Lauren, known as Panda, is a skilled photographer who hopes to someday work for National Geographic. She shows her skills in her digital photography class and on a website where she posts photos anonymously. The pictures she posts are all intended to humiliate classmates who have bullied or otherwise embarrassed others at her high school. But the night she posts photos of a popular girl having sex with a teacher, Panda picks up a secret admirer who first compliments, then threatens to expose her unless she agrees to complete increasingly dangerous tasks.
Why I picked it up: I enjoyed Giles’ previous book, Fake ID. I was hoping for another fast-paced, suspenseful story.
Why I finished it: I liked that Panda was one of those kids who spends high school under the radar -- she’s not part of the popular crowd and isn’t a troublemaker. The fact that she’s multiracial (her father’s African-American, her mother German) is also a plus since I’m always looking for books featuring diverse characters. I thought her idea to expose the school bullies was actually quite clever since she’s really just giving them a taste of what it means to be picked on, but of course I knew it couldn’t end well. The clues to the identity of her secret admirer kept me guessing, and the revelation of the person’s identity (with the help of a hacker classmate) comes in a final, action-packed scene. All in all it was a great read.
Readalikes: Need by Joelle Charbonneau also features teens who get sucked into something that at first seems harmless. In this case it’s a website that promises to fulfill the need of anyone who completes a simple task, but the tasks get more and more dangerous.
The new full-tilt, razor-sharp, unstoppably hilarious and entertaining novel from the bestselling author of Bad Monkey, Star Island, Nature Girl, and more.
When Lane Coolman's car is bashed from behind on the road to the Florida Keys, what appears to be an ordinary accident is anything but (this is Hiaasen!). Behind the wheel of the other car is Merry Mansfield―the eponymous Razor Girl―and the crash scam is only the beginning of events that spiral crazily out of control while unleashing some of the wildest characters Hiaasen has ever set loose on the page. There's Trebeaux, the owner of Sedimental Journeys―a company that steals sand from one beach to restore erosion on another . . . Dominick "Big Noogie" Aeola, a NYC mafia capo with a taste for tropic-wear . . . Buck Nance, a Wisconsin accordionist who has rebranded himself as the star of a redneck reality show called Bayou Brethren . . . a street psycho known as Blister who's more Buck Nance than Buck could ever be . . . Brock Richardson, a Miami product-liability lawyer who's getting dangerously―and deformingly―hooked on the very E.D. product he's litigating against . . . and Andrew Yancy―formerly Detective Yancy, busted down to the Key West roach patrol after accosting his then-lover's husband with a Dust Buster. Yancy believes that if he can singlehandedly solve a high-profile murder, he'll get his detective badge back. That the Razor Girl may be the key to Yancy's future will be as surprising as anything else he encounters along the way―including the giant Gambian rats that are livening up his restaurant inspections.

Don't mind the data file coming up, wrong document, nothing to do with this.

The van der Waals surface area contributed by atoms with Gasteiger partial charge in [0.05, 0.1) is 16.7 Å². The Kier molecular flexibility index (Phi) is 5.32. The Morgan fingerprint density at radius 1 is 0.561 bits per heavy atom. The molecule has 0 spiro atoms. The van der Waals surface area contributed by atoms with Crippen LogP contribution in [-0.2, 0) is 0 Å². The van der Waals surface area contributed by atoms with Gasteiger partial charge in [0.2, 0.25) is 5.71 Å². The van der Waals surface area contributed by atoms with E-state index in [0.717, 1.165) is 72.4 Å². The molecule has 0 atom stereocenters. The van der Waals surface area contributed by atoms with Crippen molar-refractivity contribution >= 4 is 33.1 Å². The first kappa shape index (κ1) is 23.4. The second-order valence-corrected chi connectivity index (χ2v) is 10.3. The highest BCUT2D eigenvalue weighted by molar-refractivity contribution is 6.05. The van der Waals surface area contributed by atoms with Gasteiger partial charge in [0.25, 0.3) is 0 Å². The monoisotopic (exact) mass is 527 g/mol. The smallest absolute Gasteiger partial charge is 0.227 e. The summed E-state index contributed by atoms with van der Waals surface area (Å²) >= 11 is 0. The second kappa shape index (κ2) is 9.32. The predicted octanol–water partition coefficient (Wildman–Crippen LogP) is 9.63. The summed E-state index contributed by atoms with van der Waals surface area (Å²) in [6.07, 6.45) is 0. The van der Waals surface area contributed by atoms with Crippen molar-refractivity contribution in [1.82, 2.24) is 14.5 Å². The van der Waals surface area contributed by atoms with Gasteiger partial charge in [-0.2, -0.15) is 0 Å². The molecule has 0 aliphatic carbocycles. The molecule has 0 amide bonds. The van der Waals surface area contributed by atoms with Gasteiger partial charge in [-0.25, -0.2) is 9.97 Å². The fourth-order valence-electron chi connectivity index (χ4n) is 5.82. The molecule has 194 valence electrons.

From one-page illustrations to massive fold-out charts, the best infographics of the year help you visualize, understand, and gain new insights into a whole lot of information: guns used in mass shootings, the geographic breakdown of the usage of the word “bro” versus “dude,” “buddy,” and “pal,” how much time people spend stuck in traffic in cities around the world, and the different kinds of snowflakes.
Why I picked it up: I'm a fan of the Best American series, but I had a hard time imagining what the best infographics of the year would be.
Why I finished it: I laughed at the chart of Deadest Names (it’s at the bottom of the article) which showed the most common names among people who were born in the U.S. since 1900 but have passed away. Mabel and Elmer top the list. The state-by-state map of the most commonly spoken language after English and Spanish was incredibly informative about the demographics of immigration. It was a great way to look at information that was both useful and useless which would be hard to comprehend if I just saw a number-filled table.
It’s perfect for: Inspiring my co-workers to find new ways to convey library information to motivate and inspire. Lots of the examples were from big news organizations with graphics departments, but many were from people who created them on their own time or as school projects. I want to do something like the grammatical chart of classic novel openers for a class booktalk!